Dependability management, Part 3: Application guide, Section 9: Risk analysis of technological
systems.
The objectives of this Standard are to provide a basic model for analysis of risk; to provide
guidelines for selecting and implementing risk analysis techniques, primarily for risk assessment of
technological systems; and to enable quality and consistency in the planning and execution of risk
analyses and in the presentation of results and conclusions.
Risk analysis is an important tool which can provide a sound basis for risk management. Users of
this Standard should also be aware of AS/NZS 4360, Risk management, which was developed by the
Joint Standards Australia/Standards New Zealand Committee OB/7, and provides a generic guide for
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the establishment and implementation of a risk management process which involves identification,
analysis, evaluation, treatment and ongoing monitoring of risk. Risk management is an integral part
of good management practice, decision, making and improvement which may be applied at all
stages in the life of an activity, function, project or asset, and often involves a multi-disciplinary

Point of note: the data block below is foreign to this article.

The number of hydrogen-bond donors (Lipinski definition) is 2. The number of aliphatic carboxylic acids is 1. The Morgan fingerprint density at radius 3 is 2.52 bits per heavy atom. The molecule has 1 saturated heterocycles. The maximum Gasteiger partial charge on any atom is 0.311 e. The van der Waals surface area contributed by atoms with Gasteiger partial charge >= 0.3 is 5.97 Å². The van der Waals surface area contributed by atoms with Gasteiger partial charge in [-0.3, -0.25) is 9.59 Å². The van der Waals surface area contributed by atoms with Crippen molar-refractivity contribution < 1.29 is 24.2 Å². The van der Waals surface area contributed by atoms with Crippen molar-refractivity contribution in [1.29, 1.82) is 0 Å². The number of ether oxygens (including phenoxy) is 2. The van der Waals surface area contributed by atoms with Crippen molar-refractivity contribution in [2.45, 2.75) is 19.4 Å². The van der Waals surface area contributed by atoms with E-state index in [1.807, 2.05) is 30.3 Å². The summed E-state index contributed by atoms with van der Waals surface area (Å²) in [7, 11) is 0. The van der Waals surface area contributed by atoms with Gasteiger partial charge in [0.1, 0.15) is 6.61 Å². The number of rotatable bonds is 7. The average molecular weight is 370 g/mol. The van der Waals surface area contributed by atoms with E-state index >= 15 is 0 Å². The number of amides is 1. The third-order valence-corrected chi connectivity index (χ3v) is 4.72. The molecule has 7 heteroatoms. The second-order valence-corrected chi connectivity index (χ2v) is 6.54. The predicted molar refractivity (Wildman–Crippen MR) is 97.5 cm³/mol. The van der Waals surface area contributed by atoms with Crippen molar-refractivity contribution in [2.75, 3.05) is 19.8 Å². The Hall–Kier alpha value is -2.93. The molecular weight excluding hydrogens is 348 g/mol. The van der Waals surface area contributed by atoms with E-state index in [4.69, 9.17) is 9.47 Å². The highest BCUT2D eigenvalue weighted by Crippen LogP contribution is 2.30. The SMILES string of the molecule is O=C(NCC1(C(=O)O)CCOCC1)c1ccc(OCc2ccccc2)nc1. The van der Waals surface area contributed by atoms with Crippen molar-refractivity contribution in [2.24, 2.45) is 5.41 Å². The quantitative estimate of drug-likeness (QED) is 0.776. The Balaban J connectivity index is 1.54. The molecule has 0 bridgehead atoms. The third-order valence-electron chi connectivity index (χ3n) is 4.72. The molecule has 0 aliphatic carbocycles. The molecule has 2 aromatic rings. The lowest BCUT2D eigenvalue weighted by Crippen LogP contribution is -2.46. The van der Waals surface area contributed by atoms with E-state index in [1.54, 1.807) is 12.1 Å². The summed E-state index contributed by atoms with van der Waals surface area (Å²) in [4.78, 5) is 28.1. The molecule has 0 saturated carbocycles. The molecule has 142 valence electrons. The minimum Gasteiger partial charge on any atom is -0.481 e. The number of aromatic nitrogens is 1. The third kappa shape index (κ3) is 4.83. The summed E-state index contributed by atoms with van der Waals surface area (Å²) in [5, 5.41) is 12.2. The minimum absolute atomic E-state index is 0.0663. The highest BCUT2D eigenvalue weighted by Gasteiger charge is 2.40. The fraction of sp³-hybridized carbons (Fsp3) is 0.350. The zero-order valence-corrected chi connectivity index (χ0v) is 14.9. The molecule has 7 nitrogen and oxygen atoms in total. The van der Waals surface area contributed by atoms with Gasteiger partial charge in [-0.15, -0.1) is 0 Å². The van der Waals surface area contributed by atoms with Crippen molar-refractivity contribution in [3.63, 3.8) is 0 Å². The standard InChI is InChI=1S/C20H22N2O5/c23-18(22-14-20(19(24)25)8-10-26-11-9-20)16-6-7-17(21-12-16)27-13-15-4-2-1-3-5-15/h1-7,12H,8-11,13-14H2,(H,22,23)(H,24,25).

approach.
The decision to follow Standards policy by this adoption without amendment of the International
Standard on risk analysis, IEC 60300-3-9, will assist in the development of a common methodology
and understanding of the process of analysis of technological risk, thus providing a gateway across a
range of countries and industries, and of applications such as design, quality and safety of
technological systems. However, it introduces the following differences in terminology and
application between this Standard and AS/NZS 4360 which need to be recognized and understood
by users of both Standards:
(a) Scope and application This Standard does not address the full process of risk management
described in AS/NZS 4360, as can be understood by contrasting Figure 1 of this Standard with
Figures 3.1 and 4.1 of AS/NZS 4360.
(b) Terminology This Standard defines risk as a combination of the probability of occurrence
and the consequences of a specified hazardous event, i.e. an event which can cause harm
(physical injury, damage to health, property or the environment). It starts with analysis of
‘what can go wrong’ and focuses on technological applications.
AS/NZS 4360 recognizes that risk is inherent in all activity, and that risk management may be
as much about identifying opportunities as avoiding or mitigating loss. It defines risk as ‘the
chance of something happening that will have an impact upon objectives, and which is
measured in terms of consequences and likelihood’.
This Standard refers to FMEA as Fault Modes and Effects Analysis (e.g., in Table 1), i.e. it uses the
term fault in preference to the more commonly accepted use of failure. The International Committee
reasoned that risk analysis should include options such as planned maintenance and replacement of